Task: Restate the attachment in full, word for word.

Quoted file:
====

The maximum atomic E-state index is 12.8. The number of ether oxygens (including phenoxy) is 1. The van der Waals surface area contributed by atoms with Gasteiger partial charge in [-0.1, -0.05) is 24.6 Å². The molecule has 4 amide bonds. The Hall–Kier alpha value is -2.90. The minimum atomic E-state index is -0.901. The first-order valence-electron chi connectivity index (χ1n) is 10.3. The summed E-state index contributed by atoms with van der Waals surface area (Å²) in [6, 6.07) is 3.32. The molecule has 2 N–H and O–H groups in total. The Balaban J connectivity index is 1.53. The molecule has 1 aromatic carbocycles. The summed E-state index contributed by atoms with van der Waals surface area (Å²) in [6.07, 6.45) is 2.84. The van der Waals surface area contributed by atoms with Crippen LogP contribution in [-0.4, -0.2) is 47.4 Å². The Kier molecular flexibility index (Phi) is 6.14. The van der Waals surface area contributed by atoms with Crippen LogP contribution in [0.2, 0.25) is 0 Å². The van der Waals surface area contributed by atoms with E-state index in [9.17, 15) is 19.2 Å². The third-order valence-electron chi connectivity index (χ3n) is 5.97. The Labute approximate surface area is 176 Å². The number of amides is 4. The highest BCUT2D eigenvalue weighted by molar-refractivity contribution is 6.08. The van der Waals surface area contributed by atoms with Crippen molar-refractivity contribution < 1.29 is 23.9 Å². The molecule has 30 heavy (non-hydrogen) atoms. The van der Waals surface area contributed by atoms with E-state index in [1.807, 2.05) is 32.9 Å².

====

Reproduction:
The maximum atomic E-state index is 12.8. The number of ether oxygens (including phenoxy) is 1. The van der Waals surface area contributed by atoms with Gasteiger partial charge in [-0.1, -0.05) is 24.6 Å². The molecule has 4 amide bonds. The Hall–Kier alpha value is -2.90. The minimum atomic E-state index is -0.901. The first-order valence-electron chi connectivity index (χ1n) is 10.3. The summed E-state index contributed by atoms with van der Waals surface area (Å²) in [6, 6.07) is 3.32. The molecule has 2 N–H and O–H groups in total. The Balaban J connectivity index is 1.53. The molecule has 1 aromatic carbocycles. The summed E-state index contributed by atoms with van der Waals surface area (Å²) in [6.07, 6.45) is 2.84. The van der Waals surface area contributed by atoms with Crippen LogP contribution in [-0.4, -0.2) is 47.4 Å². The Kier molecular flexibility index (Phi) is 6.14. The van der Waals surface area contributed by atoms with Crippen LogP contribution in [0.2, 0.25) is 0 Å². The van der Waals surface area contributed by atoms with E-state index in [9.17, 15) is 19.2 Å². The third-order valence-electron chi connectivity index (χ3n) is 5.97. The Labute approximate surface area is 176 Å². The number of amides is 4. The highest BCUT2D eigenvalue weighted by molar-refractivity contribution is 6.08. The van der Waals surface area contributed by atoms with Crippen molar-refractivity contribution < 1.29 is 23.9 Å². The molecule has 30 heavy (non-hydrogen) atoms. The van der Waals surface area contributed by atoms with E-state index in [1.807, 2.05) is 32.9 Å².